Edward Atkinson Hornel

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Portrait of E.A. Hornel by Glasgow School contemporary Bessie MacNicol

Edward Atkinson Hornel (17 July 1864 – 1933) was a Scottish painter of landscapes, flowers, and foliage, with children. He was a cousin of James Hornell.


Hornel was born in Bacchus Marsh, Victoria, Australia, of Scottish parents, and he was brought up and lived practically all his life in Scotland after his family moved back to Kirkcudbright in 1866.[1] He studied for three years at the art school at Edinburgh, and for two years in Antwerp under Charles Verlat. Returning from Antwerp in 1885, he met George Henry and associated himself with the Glasgow Boys.

Hornel and Henry collaborated upon The Druids Bringing in the Mistletoe (1890), a procession of druidic priests bringing in the sacred mistletoe, gorgeous with polychrome and gold. The two worked side by side to achieve decorative splendor of color, Hornel boldly and freely employing texture effects produced by loading and scraping, roughening, smoothing, and staining. In 1893–94 the two artists spent a year and a half in Japan, where Hornel learned much about decorative design and spacing. In 1895 he contributed the illustration Madame Chrysanthème to the Autumn volume of The Evergreen: A Northern Seasonal published by Patrick Geddes and Colleagues in Edinburgh.[2]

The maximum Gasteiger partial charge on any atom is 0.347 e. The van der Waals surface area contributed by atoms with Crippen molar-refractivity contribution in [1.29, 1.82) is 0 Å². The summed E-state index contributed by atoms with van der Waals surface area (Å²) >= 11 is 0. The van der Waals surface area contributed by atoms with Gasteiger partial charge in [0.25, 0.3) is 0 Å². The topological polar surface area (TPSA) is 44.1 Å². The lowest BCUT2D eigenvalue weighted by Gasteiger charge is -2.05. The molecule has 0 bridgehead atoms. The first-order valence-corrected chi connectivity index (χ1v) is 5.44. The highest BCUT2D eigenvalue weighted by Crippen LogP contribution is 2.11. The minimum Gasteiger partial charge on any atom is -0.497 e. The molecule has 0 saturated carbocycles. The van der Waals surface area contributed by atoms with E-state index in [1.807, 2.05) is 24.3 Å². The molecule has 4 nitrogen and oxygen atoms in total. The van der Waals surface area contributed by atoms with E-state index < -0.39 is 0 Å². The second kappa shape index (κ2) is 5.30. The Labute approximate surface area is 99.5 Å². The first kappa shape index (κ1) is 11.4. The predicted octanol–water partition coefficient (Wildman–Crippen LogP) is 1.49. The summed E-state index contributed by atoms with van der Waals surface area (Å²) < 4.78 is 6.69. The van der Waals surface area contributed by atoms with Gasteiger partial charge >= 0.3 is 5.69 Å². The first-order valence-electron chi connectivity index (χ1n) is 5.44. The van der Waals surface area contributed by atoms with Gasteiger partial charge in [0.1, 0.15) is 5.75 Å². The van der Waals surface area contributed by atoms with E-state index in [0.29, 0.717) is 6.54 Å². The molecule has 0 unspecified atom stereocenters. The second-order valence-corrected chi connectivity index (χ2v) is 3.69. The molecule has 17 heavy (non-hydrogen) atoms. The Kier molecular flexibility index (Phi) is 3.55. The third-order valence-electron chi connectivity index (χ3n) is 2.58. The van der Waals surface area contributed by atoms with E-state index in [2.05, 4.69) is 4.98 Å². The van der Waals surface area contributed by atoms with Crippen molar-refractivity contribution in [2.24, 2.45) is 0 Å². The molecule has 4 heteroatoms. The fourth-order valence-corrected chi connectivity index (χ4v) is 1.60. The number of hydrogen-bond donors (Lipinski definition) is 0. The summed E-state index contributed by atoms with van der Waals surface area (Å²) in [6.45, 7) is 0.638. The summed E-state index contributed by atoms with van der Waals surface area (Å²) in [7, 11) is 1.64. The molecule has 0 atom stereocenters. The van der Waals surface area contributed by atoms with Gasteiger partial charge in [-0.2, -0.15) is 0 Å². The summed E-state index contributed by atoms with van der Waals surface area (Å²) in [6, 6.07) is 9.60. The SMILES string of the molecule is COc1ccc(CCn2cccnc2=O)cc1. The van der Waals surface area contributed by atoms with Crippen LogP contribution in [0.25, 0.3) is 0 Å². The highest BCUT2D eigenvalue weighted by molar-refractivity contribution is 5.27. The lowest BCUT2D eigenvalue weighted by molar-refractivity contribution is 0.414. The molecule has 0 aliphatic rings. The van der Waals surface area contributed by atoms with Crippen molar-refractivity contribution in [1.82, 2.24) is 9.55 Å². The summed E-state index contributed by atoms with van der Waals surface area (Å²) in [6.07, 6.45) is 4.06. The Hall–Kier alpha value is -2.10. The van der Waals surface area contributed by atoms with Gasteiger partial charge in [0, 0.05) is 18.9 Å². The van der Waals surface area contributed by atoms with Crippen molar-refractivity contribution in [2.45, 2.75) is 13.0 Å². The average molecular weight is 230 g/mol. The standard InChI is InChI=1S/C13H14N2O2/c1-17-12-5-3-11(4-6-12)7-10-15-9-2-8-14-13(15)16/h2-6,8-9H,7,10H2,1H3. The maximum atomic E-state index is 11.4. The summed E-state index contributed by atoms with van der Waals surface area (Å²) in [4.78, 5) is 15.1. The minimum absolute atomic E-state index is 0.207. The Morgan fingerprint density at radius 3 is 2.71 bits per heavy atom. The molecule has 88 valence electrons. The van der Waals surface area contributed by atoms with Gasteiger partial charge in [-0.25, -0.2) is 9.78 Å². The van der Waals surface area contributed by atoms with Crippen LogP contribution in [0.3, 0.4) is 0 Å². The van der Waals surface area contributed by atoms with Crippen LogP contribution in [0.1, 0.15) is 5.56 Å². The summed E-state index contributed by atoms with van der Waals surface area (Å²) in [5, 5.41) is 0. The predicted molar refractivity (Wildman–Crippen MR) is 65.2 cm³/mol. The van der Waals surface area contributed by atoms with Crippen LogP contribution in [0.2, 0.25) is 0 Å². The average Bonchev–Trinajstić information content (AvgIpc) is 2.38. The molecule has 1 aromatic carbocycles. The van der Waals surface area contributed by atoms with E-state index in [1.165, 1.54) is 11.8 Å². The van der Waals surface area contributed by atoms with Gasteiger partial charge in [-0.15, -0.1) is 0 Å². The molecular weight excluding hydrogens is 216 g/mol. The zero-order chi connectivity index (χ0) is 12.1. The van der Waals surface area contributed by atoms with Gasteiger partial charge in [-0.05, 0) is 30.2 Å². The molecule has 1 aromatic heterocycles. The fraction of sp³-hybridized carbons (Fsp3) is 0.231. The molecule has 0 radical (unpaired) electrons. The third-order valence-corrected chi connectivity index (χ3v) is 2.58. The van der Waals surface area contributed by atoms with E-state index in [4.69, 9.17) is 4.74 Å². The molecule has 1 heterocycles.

Towards the close of the 1890s Hornel's colors, while preserving their glow and richness, became more refined and more atmospheric, and his drawing more naturalistic, combining sensuous appeal with emotional and poetic significance. In 1901 he declined election to the Royal Scottish Academy. A member of Glasgow Art Club, Hornel exhibited in the club's annual exhibitions.[3][4]

In 1901 he acquired Broughton House, a townhouse and garden in Kirkcudbright, which was his main residence for the rest of his life with his sister Elizabeth.[5] There he made several modifications to the house and designed garden taking inspiration from his travels in Japan. he also made an addition of a gallery for his paintings.[6] On his death the house and library were donated for the benefit of the citizens and Broughton House is now administered by the National Trust for Scotland.

There are examples of his works in the museums of Aberdeen, Buffalo, Bradford, St. Louis, Toronto, Montreal, Glasgow, Edinburgh, Leeds, Manchester, Hull, Bath, and Liverpool.


  1. ^ McConkey, Kenneth; Robins, Anna Gruetzner (1995). Impressionism in Britain. Yale University Press. p. 139. ISBN 978-0-300-06334-9. Retrieved 4 January 2012.
  2. ^ The Evergreen: A Northern Seasonal: The Book of Autumn, Patrick Geddes and Colleagues, Edinburgh (1895)
  3. ^ Glasgow Herald article 4 December 1909 ‘’The Glasgow Art Club – Interesting Exhibition’’ Retrieved 2011-08-17
  4. ^ Glasgow Herald article 3 March 1923 ‘’ Glasgow Art Club - a notable spring show’’ Retrieved 2011-08-17
  5. ^ Broughton House
  6. ^ "Broughton House & Garden". 23 October 2021.

External links[edit]

This article incorporates text from a publication now in the public domainGilman, D. C.; Peck, H. T.; Colby, F. M., eds. (1905). New International Encyclopedia (1st ed.). New York: Dodd, Mead. {{cite encyclopedia}}: Missing or empty |title= (help)

Tribute to James Hornell [1]